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The componium is an orchestrion built by Diederich Nicolaus Winkel in Amsterdam in 1821 and here at the mim it sits pontifically enthroned in the middle of the Musicus Mechanicus floor. An orchestrion is a mechanical instrument which has designs on replacing a human orchestra. The componium does that with nine organ-stops (3 flute, piccolo, violin, salicional, gamba, quintadena and trumpets), a tambourine and a triangle. An orchestrion's music can be stored on cylinders (the oldest way), paper rolls or cardboard books. The componium works with cylinders, i.e. a row of mechanical 'fingers' reads the presence of pins and hooks on a revolving, wooden cylinder. One pin means 1, no pin means 0. So the data on the cylinder operate the music machine, rather like hardware and software. There are other similarities, too, between the componium and a modern computer.

The componium is no ordinary orchestrion. This one boasts a unique aleatory mechanism which enables it to produce a stream of endlessly diverse music, just so long as someone cranks the handle. To achieve this Winkel used two cylinders which take it in turns to play two measures of music. An ingenious system - Winkel also invented the metronome! - determines quite unpredictably whether or not the cylinders move, the traditional way to change tune. This creates a sort of musical collage which is almost never repeated. The chance that the system repeats the same series is smaller than the chance of your winning EuroMillions tomorrow - if you play, that is. This machine does nothing more than randomly combine the available musical elements. 'Combinium' might perhaps have been a more suitable name than 'componium', but as a step in the direction of what would (much) later be called artificial intelligence, it played its part.

This fascinating design can be seen as one of an almost endless stream of nineteenth-century inventions and technical (r)evolutions with which inventors and firms constantly tried to outdo one another. The battle was fought in the arenas of the World Fairs, the weapons were technically very detailed patents which were often registered in a race against time and even more often challenged in a court of law. The orchestrion invented by this Dutchman of German origin was a slap in the face of the competition, for besides playing pre-programmed music, it 'composed' its own.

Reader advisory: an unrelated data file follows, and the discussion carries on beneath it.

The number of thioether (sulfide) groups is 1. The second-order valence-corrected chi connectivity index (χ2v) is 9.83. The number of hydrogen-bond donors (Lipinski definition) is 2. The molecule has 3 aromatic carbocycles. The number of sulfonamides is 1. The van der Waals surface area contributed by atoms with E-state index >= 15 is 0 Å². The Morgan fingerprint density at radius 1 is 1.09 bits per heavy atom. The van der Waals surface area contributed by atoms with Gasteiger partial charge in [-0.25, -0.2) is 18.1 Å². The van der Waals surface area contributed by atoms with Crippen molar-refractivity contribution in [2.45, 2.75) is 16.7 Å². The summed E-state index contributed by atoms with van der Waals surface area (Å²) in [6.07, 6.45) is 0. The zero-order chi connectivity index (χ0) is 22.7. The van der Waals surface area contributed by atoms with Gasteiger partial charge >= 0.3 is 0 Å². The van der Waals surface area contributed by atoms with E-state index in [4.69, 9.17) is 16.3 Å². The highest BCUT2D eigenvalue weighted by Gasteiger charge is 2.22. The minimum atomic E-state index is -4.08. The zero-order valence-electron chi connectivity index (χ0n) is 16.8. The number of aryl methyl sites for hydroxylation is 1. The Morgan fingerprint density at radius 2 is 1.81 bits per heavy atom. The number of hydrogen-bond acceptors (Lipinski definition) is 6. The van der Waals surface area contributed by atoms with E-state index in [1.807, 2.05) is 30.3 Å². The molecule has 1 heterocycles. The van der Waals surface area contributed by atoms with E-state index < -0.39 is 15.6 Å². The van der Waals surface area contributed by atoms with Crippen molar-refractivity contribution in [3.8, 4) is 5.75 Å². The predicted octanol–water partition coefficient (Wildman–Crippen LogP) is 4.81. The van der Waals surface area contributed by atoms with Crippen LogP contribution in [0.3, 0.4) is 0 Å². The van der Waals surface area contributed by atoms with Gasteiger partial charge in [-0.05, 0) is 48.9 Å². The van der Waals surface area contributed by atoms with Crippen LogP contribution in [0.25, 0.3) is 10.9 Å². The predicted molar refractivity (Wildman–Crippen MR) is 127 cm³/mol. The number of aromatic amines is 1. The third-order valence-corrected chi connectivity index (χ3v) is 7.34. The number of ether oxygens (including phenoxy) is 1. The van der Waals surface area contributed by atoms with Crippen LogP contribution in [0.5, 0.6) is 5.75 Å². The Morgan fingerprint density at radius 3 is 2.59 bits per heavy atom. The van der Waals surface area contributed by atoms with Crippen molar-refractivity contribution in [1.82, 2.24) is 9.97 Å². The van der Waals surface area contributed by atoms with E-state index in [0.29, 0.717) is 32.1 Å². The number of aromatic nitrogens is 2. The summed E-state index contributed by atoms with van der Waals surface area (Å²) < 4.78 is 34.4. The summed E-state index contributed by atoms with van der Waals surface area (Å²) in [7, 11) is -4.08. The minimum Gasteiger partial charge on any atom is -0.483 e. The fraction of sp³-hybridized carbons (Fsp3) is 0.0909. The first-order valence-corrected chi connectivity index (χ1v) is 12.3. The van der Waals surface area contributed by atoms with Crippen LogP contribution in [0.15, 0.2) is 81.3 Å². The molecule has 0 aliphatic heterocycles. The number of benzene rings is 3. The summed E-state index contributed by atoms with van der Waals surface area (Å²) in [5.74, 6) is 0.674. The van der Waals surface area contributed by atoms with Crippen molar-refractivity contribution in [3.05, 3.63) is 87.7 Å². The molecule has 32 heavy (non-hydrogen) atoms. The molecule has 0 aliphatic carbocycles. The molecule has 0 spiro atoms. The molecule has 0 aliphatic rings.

Yet the componium was not a commercial success. The unique option of the re-combining system - the componium also has ordinary cylinders with well-known tunes - did not prove a convincing enough sales argument, and interest soon turned to the next novelty to come along. However impressive Winkel's achievement on a technical and conceptual level, the demand for muzak was clearly not yet born. The componium was the only one of its kind and by the time Auguste Tolbecque became its umpteenth owner in 1876, it was in need of major restoration. The componium became part of the mim collection shortly afterwards, under the first curator Victor-Charles Mahillon. It no longer had its original cabinetry so the componium has always been exhibited 'naked'.

engraving of the componium with its original cabinetry
componium as it looks today
pins and hooks on a cylinder
close-up view of the aleatoric system